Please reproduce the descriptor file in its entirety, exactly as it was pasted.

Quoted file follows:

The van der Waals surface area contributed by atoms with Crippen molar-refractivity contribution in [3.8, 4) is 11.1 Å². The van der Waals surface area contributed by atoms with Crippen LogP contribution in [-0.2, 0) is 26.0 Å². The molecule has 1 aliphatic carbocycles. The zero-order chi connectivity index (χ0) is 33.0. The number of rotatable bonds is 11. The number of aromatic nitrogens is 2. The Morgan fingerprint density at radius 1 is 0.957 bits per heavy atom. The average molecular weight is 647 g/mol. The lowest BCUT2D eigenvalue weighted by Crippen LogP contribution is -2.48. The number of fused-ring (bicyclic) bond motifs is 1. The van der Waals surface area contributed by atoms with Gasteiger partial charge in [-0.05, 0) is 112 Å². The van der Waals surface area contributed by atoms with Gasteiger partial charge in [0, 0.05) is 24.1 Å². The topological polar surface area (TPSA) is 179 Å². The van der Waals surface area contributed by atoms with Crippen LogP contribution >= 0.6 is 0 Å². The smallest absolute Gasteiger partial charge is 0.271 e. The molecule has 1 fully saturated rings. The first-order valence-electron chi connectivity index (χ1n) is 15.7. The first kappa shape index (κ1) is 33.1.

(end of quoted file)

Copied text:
The van der Waals surface area contributed by atoms with Crippen molar-refractivity contribution in [3.8, 4) is 11.1 Å². The van der Waals surface area contributed by atoms with Crippen LogP contribution in [-0.2, 0) is 26.0 Å². The molecule has 1 aliphatic carbocycles. The zero-order chi connectivity index (χ0) is 33.0. The number of rotatable bonds is 11. The number of aromatic nitrogens is 2. The Morgan fingerprint density at radius 1 is 0.957 bits per heavy atom. The average molecular weight is 647 g/mol. The lowest BCUT2D eigenvalue weighted by Crippen LogP contribution is -2.48. The number of fused-ring (bicyclic) bond motifs is 1. The van der Waals surface area contributed by atoms with Gasteiger partial charge in [-0.05, 0) is 112 Å². The van der Waals surface area contributed by atoms with Gasteiger partial charge in [0, 0.05) is 24.1 Å². The topological polar surface area (TPSA) is 179 Å². The van der Waals surface area contributed by atoms with Crippen LogP contribution >= 0.6 is 0 Å². The smallest absolute Gasteiger partial charge is 0.271 e. The molecule has 1 fully saturated rings. The first-order valence-electron chi connectivity index (χ1n) is 15.7. The first kappa shape index (κ1) is 33.1.